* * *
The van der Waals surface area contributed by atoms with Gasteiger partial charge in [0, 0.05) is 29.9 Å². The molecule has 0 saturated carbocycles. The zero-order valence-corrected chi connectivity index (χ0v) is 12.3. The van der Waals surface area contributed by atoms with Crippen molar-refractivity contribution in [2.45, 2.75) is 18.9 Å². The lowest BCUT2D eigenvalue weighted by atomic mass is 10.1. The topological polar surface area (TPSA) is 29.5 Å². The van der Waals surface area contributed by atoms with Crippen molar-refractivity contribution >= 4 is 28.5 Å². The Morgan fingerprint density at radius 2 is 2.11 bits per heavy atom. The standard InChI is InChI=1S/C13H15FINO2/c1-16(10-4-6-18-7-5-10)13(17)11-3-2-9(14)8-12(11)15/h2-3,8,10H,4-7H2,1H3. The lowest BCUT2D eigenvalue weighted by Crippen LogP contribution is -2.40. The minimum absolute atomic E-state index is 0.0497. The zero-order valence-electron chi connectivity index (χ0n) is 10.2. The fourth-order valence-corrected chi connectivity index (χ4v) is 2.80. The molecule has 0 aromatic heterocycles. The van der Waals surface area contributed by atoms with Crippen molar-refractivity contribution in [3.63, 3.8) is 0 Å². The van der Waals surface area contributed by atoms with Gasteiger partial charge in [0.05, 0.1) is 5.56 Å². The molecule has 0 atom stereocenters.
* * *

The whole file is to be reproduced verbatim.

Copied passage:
The van der Waals surface area contributed by atoms with Gasteiger partial charge in [0, 0.05) is 29.9 Å². The molecule has 0 saturated carbocycles. The zero-order valence-corrected chi connectivity index (χ0v) is 12.3. The van der Waals surface area contributed by atoms with Crippen molar-refractivity contribution in [2.45, 2.75) is 18.9 Å². The lowest BCUT2D eigenvalue weighted by atomic mass is 10.1. The topological polar surface area (TPSA) is 29.5 Å². The van der Waals surface area contributed by atoms with Crippen molar-refractivity contribution >= 4 is 28.5 Å². The Morgan fingerprint density at radius 2 is 2.11 bits per heavy atom. The standard InChI is InChI=1S/C13H15FINO2/c1-16(10-4-6-18-7-5-10)13(17)11-3-2-9(14)8-12(11)15/h2-3,8,10H,4-7H2,1H3. The lowest BCUT2D eigenvalue weighted by Crippen LogP contribution is -2.40. The minimum absolute atomic E-state index is 0.0497. The zero-order valence-electron chi connectivity index (χ0n) is 10.2. The fourth-order valence-corrected chi connectivity index (χ4v) is 2.80. The molecule has 0 aromatic heterocycles. The van der Waals surface area contributed by atoms with Crippen molar-refractivity contribution in [3.63, 3.8) is 0 Å². The van der Waals surface area contributed by atoms with Gasteiger partial charge in [0.05, 0.1) is 5.56 Å². The molecule has 0 atom stereocenters.